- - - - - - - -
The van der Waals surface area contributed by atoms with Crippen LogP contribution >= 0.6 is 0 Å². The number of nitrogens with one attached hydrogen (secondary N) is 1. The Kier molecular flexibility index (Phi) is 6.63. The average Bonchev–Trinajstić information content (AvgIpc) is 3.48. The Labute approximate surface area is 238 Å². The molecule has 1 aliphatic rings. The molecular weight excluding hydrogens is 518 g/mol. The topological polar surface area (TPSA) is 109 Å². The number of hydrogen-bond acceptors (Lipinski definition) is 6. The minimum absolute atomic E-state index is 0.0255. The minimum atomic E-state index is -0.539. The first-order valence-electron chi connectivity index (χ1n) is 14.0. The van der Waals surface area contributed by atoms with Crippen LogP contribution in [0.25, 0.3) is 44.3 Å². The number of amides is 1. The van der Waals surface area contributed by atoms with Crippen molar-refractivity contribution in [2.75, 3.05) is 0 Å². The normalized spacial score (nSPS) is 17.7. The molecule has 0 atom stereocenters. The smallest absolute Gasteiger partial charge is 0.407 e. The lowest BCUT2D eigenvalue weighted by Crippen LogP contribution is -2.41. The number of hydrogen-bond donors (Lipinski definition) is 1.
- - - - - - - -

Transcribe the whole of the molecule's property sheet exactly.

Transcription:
The van der Waals surface area contributed by atoms with Crippen LogP contribution >= 0.6 is 0 Å². The number of nitrogens with one attached hydrogen (secondary N) is 1. The Kier molecular flexibility index (Phi) is 6.63. The average Bonchev–Trinajstić information content (AvgIpc) is 3.48. The Labute approximate surface area is 238 Å². The molecule has 1 aliphatic rings. The molecular weight excluding hydrogens is 518 g/mol. The topological polar surface area (TPSA) is 109 Å². The number of hydrogen-bond acceptors (Lipinski definition) is 6. The minimum absolute atomic E-state index is 0.0255. The minimum atomic E-state index is -0.539. The first-order valence-electron chi connectivity index (χ1n) is 14.0. The van der Waals surface area contributed by atoms with Crippen LogP contribution in [0.25, 0.3) is 44.3 Å². The number of amides is 1. The van der Waals surface area contributed by atoms with Crippen molar-refractivity contribution in [2.75, 3.05) is 0 Å². The normalized spacial score (nSPS) is 17.7. The molecule has 0 atom stereocenters. The smallest absolute Gasteiger partial charge is 0.407 e. The lowest BCUT2D eigenvalue weighted by Crippen LogP contribution is -2.41. The number of hydrogen-bond donors (Lipinski definition) is 1.